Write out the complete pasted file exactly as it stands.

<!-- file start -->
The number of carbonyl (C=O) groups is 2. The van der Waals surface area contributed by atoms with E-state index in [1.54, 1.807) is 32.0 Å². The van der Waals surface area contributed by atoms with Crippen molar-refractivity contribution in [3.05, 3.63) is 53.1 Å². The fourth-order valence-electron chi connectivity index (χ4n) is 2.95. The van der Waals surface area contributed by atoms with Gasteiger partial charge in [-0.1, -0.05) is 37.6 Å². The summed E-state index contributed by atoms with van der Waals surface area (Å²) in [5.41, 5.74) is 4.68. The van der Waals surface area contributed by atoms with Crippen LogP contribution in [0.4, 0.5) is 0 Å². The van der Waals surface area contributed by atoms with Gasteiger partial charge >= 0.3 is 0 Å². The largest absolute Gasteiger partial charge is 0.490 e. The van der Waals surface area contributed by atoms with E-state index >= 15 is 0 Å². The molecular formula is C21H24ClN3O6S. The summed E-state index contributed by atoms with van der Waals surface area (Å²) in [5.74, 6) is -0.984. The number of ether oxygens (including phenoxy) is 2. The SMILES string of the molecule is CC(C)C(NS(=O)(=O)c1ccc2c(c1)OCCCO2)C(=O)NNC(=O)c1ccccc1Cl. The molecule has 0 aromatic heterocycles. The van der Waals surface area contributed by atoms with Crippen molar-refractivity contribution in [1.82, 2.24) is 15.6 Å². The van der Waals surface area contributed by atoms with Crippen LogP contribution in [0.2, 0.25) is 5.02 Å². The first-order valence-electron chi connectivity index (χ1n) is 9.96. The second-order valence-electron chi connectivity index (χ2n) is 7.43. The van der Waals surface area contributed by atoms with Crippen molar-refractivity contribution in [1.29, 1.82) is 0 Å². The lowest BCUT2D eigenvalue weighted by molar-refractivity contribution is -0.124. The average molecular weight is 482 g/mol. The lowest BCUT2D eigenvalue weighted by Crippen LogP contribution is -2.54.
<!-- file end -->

The number of carbonyl (C=O) groups is 2. The van der Waals surface area contributed by atoms with E-state index in [1.54, 1.807) is 32.0 Å². The van der Waals surface area contributed by atoms with Crippen molar-refractivity contribution in [3.05, 3.63) is 53.1 Å². The fourth-order valence-electron chi connectivity index (χ4n) is 2.95. The van der Waals surface area contributed by atoms with Gasteiger partial charge in [-0.1, -0.05) is 37.6 Å². The summed E-state index contributed by atoms with van der Waals surface area (Å²) in [5.41, 5.74) is 4.68. The van der Waals surface area contributed by atoms with Crippen LogP contribution in [0.4, 0.5) is 0 Å². The van der Waals surface area contributed by atoms with Gasteiger partial charge >= 0.3 is 0 Å². The largest absolute Gasteiger partial charge is 0.490 e. The van der Waals surface area contributed by atoms with E-state index >= 15 is 0 Å². The molecular formula is C21H24ClN3O6S. The summed E-state index contributed by atoms with van der Waals surface area (Å²) in [5.74, 6) is -0.984. The number of ether oxygens (including phenoxy) is 2. The SMILES string of the molecule is CC(C)C(NS(=O)(=O)c1ccc2c(c1)OCCCO2)C(=O)NNC(=O)c1ccccc1Cl. The molecule has 0 aromatic heterocycles. The van der Waals surface area contributed by atoms with Crippen molar-refractivity contribution in [1.82, 2.24) is 15.6 Å². The van der Waals surface area contributed by atoms with Crippen LogP contribution in [0.2, 0.25) is 5.02 Å². The first-order valence-electron chi connectivity index (χ1n) is 9.96. The second-order valence-electron chi connectivity index (χ2n) is 7.43. The van der Waals surface area contributed by atoms with Crippen molar-refractivity contribution in [1.29, 1.82) is 0 Å². The lowest BCUT2D eigenvalue weighted by molar-refractivity contribution is -0.124. The average molecular weight is 482 g/mol. The lowest BCUT2D eigenvalue weighted by Crippen LogP contribution is -2.54.